Vaccine Mandate Bill Attempts To Reconvene Idaho Legislature

FILE - In this March 17, 2021 file photo Kristy Stoos receives her COVID-19 inoculation at Grand Teton Mall in Idaho Falls, Idaho. A panel of lawmakers recommended legislation Monday, Oct. 4, 2021 that could lead to reconvening the Legislature if the proposed bill aimed at thwarting President Joe Biden's vaccine mandates gets enough support among fellow lawmakers. (John Roark/The Idaho Post-Register via AP,File)
FILE - In this March 17, 2021 file photo Kristy Stoos receives her COVID-19 inoculation at Grand Teton Mall in Idaho Falls, Idaho. A panel of lawmakers recommended legislation Monday, Oct. 4, 2021 that could lead to reconvening the Legislature if the proposed bill aimed at thwarting President Joe Biden's vaccine mandates gets enough support among fellow lawmakers. (John Roark/The Idaho Post-Register via AP,File)

BOISE, Idaho (AP) — A panel of lawmakers recommended legislation Monday that could lead to reconvening the Legislature if the proposed bill aimed at thwarting President Joe Biden's vaccine mandates gets enough support.

The Committee on Federalism that contains both senators and representatives forwarded for consideration to the full Legislature the proposed bill that would make it a misdemeanor for state or city employees to assist implementing Biden's COVID-19 requirements.

“As a Legislature, we cannot stop President Biden from issuing executive orders, but what we can do is say: 'We're not going to help you implement them,'" said Republican Sen. Steve Vick. "So that's the goal of this piece of legislation.”

If the proposed legislation eventually became law, Vick said, state or city employees who violated it would be subject to a fine or jail. Employees would be responsible for the fine, not the city or state government entity, he said.

“While this is more of a foot-dragging approach, it may be one of the best approaches we can provide in not helping them,” said Republican Sen. Carl Crabtree.

Many Idaho Republican lawmakers are angry with the vaccine requirements announced by Biden last month, and some want the Idaho House and Senate to reconvene ahead of the regular session set for January to immediately prevent such mandates.

But so far, lawmakers haven’t been able to coalesce around a specific piece of legislation that House and Senate leaders say is needed to call lawmakers back to Boise. The action by the Federalism Committee, which deals with state sovereignty issues, aims to provide that legislation.

However, the committee has limited power and can't formally introduce or hold a public hearing on proposed legislation to advance it for votes in the full House and Senate. That would have to go through what is called a standing committee, which would require the Legislature to reconvene.

For that to happen, there would need to be the OK of Republican House Speaker Scott Bedke and Republican Senate President Pro Tem Chuck Winder. Both have been noncommittal over the summer about reconvening the Legislature. Bedke has said legislation that got widespread support could lead to calling the 105 lawmakers back to Boise.

Normally, only Republican Gov. Brad Little could call back lawmakers. But the House never fully adjourned in May, and House and Senate leaders say that means they don't need Little to reconvene. Little has said he doesn't need to call a special session because the House never officially adjourned.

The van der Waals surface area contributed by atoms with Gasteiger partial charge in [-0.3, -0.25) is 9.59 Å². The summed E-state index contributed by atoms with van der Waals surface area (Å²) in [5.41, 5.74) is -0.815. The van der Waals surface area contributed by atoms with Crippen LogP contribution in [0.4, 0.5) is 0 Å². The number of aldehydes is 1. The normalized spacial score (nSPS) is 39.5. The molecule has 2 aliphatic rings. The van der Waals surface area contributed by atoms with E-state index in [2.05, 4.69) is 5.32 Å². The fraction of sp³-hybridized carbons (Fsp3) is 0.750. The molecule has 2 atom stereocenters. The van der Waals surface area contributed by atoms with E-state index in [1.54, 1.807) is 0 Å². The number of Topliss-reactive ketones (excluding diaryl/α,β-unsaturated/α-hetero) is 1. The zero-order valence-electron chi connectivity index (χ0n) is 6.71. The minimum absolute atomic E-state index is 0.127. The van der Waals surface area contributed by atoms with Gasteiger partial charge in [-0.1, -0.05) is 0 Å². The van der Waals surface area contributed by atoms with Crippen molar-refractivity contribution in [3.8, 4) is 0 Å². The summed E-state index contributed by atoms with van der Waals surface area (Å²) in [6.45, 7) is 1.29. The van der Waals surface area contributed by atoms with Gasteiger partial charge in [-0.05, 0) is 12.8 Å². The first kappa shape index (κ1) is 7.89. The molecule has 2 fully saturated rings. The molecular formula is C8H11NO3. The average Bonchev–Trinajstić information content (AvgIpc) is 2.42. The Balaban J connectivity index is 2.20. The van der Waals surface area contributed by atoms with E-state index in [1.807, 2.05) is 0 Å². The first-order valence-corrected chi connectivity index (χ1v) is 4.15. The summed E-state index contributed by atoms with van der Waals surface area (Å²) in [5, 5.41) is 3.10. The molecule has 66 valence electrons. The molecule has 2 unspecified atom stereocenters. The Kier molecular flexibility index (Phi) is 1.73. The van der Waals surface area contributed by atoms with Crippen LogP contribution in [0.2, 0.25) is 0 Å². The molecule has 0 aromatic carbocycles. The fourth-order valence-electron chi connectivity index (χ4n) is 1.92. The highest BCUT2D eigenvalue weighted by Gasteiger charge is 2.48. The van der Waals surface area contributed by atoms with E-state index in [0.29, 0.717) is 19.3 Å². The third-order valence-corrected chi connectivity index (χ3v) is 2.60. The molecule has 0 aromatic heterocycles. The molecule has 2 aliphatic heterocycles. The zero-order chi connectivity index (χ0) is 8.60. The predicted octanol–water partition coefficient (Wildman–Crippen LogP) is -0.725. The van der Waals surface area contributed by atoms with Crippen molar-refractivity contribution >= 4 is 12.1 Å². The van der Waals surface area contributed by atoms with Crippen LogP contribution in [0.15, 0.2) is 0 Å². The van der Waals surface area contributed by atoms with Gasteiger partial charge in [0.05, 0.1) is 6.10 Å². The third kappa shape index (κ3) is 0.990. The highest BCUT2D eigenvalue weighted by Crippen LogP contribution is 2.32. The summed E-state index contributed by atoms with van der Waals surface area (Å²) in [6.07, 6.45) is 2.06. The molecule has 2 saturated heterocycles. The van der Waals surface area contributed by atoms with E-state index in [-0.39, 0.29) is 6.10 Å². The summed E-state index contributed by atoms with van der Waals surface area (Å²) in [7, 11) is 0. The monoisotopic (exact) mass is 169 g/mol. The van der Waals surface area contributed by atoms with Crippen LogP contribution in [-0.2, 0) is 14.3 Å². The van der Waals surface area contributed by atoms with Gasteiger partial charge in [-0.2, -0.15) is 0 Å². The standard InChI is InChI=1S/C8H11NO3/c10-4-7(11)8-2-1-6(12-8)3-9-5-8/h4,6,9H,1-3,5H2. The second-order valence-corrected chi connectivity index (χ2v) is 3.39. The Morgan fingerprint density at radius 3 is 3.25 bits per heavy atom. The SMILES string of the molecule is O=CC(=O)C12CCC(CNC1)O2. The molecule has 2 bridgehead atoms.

The sweeping vaccine mandates put forward by Biden affect 100 million Americans, requiring that employers with more than 100 workers require employees to be vaccinated or tested weekly for the virus.

Workers at health facilities who receive federal Medicare or Medicaid will have to be fully vaccinated, affecting more than 17 million health care workers, the White House said.

Employees of the executive branch and contractors who do business with the federal government are also required to be vaccinated with no option to test out. That covers several million more workers.

The requirement for large companies to mandate vaccinations or weekly testing for employees will be enacted through a forthcoming rule from the Occupational Safety and Health Administration that carries penalties of $14,000 per violation.

However, that rule has not yet been announced. Lawsuits are expected, including from Idaho, when it is made public.

The Federalism Committee meeting included four other proposed pieces of legislation, including one from Republican Rep. Tammy Nichols that ran into trouble when lawmakers questioned whether the medical privacy provisions in it would prevent employers from using drug testing to screen employees.

Democratic Sen. David Nelson had reservations with all the proposed legislation, and voted against sending any of them forward.

“We are at a balancing of rights,” he said. “People want to have the right, however vaguely defined, to not have to take a vaccine. But other folks want the right to a safe workplace, or a safe place to get medical treatment.”

Last month, more than a dozen far-right lawmakers met at the Statehouse in a failed attempt to gather a quorum of 36 House members to force the Legislature back into session, with at least seven proposed bills brought forward then.

In all, about a dozen pieces of legislation aimed at stopping Biden’s vaccine requirements as well as preventing private businesses from requiring vaccines have now been brought forward.

If Bedke and Winder were to call lawmakers back to Boise, all those proposed bills could get hearings as, unlike a special session called by Little, the legislation to be discussed wouldn't be restricted.

Crabtree, the Republican senator, noted as much during the meeting and discussing the legislation considered by the committee.

The proposed legislation “and the ideas that are there will be considered whether we say so or not, and they should be in my view,” he said.